In the early 60’s, my Dad met a stranger who was new to our small town. From the beginning, this enchanting newcomer fascinated my Dad and we invited him to live with our family. We quickly accepted the stranger and he became part of our family. As I grew up, I never questioned his special place in my family.
My parents were complementary instructors: Mom taught me good from evil, and Dad taught me to obey. Yet the stranger, he was our storyteller. He would keep us spellbound for hours on end with adventures, mysteries and comedies. If I wanted to know anything about politics, history or science, he always knew the answers about the past, understood the present and could even predict some future events.
He took my family to the first major league ball game. He made me laugh, and he made me cry. The stranger never stopped talking, but Dad didn’t seem to mind. Sometimes, Mom would get up quietly while the rest of us were shushing each other to listen to what he had to say. She often went to the kitchen to get some peace and quiet. (I often wondered if she ever prayed that the stranger would leave.)
Dad ruled our household with certain moral convictions, but the stranger never felt obligated to honor them. For example, our parents did not allow profanity in our home – not from us, our friends or any visitors. Our long time visitor, however, got away with four-letter words that burned my ears, made my dad squirm and my mother blush.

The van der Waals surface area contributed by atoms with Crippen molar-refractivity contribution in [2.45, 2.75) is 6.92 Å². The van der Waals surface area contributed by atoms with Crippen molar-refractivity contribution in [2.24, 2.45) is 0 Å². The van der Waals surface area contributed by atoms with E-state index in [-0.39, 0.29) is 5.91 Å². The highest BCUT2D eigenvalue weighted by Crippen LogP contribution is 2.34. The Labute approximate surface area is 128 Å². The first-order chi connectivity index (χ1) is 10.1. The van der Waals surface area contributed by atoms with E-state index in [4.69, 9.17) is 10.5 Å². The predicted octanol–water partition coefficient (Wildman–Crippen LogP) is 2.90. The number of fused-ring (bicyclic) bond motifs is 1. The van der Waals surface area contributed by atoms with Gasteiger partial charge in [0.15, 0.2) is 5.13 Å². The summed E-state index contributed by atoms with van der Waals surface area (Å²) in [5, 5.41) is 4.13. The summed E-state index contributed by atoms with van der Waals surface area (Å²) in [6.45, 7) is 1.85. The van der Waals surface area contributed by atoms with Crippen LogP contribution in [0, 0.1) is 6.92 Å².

My Dad didn’t permit the liberal use of alcohol but the stranger regularly encouraged us to try it . He made cigarettes look cool, cigars manly, and pipes distinguished. He talked freely (much too freely) about sex. His comments were sometimes offensive, sometimes suggestive, and generally embarrassing.
I know that the stranger strongly influenced my early ideas about relationships. Often, he opposed the values of my parents, yet they seldom rebuked him. They never asked him to leave.
More than fifty years have passed since the stranger moved in with our family. He has blended right in and is not nearly as fascinating as he was at first. Still, if you could walk into my parents’ den today, you would still find him sitting over in his corner, waiting for someone to listen to him talk and watch him draw his pictures.
His name? We just call him “TV.” He has a wife now. We call her “Computer.” Their first child is “Cell Phone.” The second child is “iPod.” The newest grandchild is “iPad.”
A commercial on television today proclaims that we have technology today to do great things. Then at the end, the gentleman asks, “What are you going to do with it?” That’s a great question. We can use technology for both good or evil.
God made us to be social beings. We need each other not just to supply us with things, but to share our stories, listen to others and discover our real selves. We need to build trust in our relationships so we can be open to each other. We need to limit the time we spend on our cell phones, our televisions, our computers and learn the art of personal communication.
Relationships are at the heart of our religion. Jesus told us to love God above all things and to love our neighbor as we love ourselves. We learn the art of love in our family living. However, family life has been hit hard by technology and other distracting activities. Many households do not share activities together as members did in the past.
Again, that commercial reminds us that we have technology today to do great things. The question is, “What are you going to do with it?”
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